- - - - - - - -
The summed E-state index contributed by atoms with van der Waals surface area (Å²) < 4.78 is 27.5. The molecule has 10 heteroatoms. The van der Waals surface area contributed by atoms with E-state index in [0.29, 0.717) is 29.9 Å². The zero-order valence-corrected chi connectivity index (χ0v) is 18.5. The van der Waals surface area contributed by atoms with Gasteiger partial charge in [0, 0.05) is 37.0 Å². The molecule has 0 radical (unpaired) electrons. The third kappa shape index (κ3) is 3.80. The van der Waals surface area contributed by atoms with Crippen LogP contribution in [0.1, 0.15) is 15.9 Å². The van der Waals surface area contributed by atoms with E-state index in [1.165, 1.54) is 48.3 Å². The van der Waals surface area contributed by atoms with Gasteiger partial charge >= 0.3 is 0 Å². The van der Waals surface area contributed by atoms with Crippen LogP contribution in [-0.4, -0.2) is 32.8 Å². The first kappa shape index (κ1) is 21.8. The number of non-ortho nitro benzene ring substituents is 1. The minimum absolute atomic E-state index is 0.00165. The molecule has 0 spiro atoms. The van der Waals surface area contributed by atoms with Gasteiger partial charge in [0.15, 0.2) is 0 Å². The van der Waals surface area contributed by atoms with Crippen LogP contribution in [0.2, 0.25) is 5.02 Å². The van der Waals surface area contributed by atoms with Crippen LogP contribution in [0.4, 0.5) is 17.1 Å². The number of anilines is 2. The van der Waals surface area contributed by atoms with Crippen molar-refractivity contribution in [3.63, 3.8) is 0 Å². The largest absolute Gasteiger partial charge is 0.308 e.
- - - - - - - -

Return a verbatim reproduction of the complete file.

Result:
The summed E-state index contributed by atoms with van der Waals surface area (Å²) < 4.78 is 27.5. The molecule has 10 heteroatoms. The van der Waals surface area contributed by atoms with E-state index in [0.29, 0.717) is 29.9 Å². The zero-order valence-corrected chi connectivity index (χ0v) is 18.5. The van der Waals surface area contributed by atoms with Gasteiger partial charge in [0, 0.05) is 37.0 Å². The molecule has 0 radical (unpaired) electrons. The third kappa shape index (κ3) is 3.80. The van der Waals surface area contributed by atoms with Crippen LogP contribution in [0.1, 0.15) is 15.9 Å². The van der Waals surface area contributed by atoms with E-state index in [1.165, 1.54) is 48.3 Å². The van der Waals surface area contributed by atoms with Gasteiger partial charge >= 0.3 is 0 Å². The van der Waals surface area contributed by atoms with Crippen LogP contribution in [-0.4, -0.2) is 32.8 Å². The first kappa shape index (κ1) is 21.8. The number of non-ortho nitro benzene ring substituents is 1. The minimum absolute atomic E-state index is 0.00165. The molecule has 0 spiro atoms. The van der Waals surface area contributed by atoms with Gasteiger partial charge in [0.15, 0.2) is 0 Å². The van der Waals surface area contributed by atoms with Crippen LogP contribution in [0.2, 0.25) is 5.02 Å². The van der Waals surface area contributed by atoms with Crippen LogP contribution in [0.4, 0.5) is 17.1 Å². The number of anilines is 2. The van der Waals surface area contributed by atoms with Crippen molar-refractivity contribution in [3.63, 3.8) is 0 Å². The largest absolute Gasteiger partial charge is 0.308 e.